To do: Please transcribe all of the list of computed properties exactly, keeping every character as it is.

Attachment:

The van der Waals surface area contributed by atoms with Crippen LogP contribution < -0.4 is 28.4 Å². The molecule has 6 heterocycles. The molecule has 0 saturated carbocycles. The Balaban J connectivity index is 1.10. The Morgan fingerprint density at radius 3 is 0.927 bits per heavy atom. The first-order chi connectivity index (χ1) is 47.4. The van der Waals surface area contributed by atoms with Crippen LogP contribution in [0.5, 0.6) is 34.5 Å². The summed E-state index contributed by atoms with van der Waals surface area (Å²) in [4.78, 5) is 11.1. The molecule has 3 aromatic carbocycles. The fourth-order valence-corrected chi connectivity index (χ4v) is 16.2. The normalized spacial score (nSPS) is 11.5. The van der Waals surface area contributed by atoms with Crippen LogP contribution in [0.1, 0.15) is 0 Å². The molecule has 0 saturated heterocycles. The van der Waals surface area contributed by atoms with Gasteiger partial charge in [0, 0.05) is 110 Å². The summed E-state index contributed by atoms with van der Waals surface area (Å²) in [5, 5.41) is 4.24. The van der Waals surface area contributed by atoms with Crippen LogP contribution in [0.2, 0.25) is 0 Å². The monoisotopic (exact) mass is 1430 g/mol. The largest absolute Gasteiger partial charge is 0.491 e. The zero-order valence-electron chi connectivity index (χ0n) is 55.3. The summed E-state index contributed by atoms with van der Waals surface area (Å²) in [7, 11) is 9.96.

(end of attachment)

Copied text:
The van der Waals surface area contributed by atoms with Crippen LogP contribution < -0.4 is 28.4 Å². The molecule has 6 heterocycles. The molecule has 0 saturated carbocycles. The Balaban J connectivity index is 1.10. The Morgan fingerprint density at radius 3 is 0.927 bits per heavy atom. The first-order chi connectivity index (χ1) is 47.4. The van der Waals surface area contributed by atoms with Crippen LogP contribution in [0.5, 0.6) is 34.5 Å². The summed E-state index contributed by atoms with van der Waals surface area (Å²) in [4.78, 5) is 11.1. The molecule has 3 aromatic carbocycles. The fourth-order valence-corrected chi connectivity index (χ4v) is 16.2. The normalized spacial score (nSPS) is 11.5. The van der Waals surface area contributed by atoms with Crippen LogP contribution in [0.1, 0.15) is 0 Å². The molecule has 0 saturated heterocycles. The van der Waals surface area contributed by atoms with Gasteiger partial charge in [0, 0.05) is 110 Å². The summed E-state index contributed by atoms with van der Waals surface area (Å²) in [5, 5.41) is 4.24. The van der Waals surface area contributed by atoms with Crippen LogP contribution in [0.2, 0.25) is 0 Å². The monoisotopic (exact) mass is 1430 g/mol. The largest absolute Gasteiger partial charge is 0.491 e. The zero-order valence-electron chi connectivity index (χ0n) is 55.3. The summed E-state index contributed by atoms with van der Waals surface area (Å²) in [7, 11) is 9.96.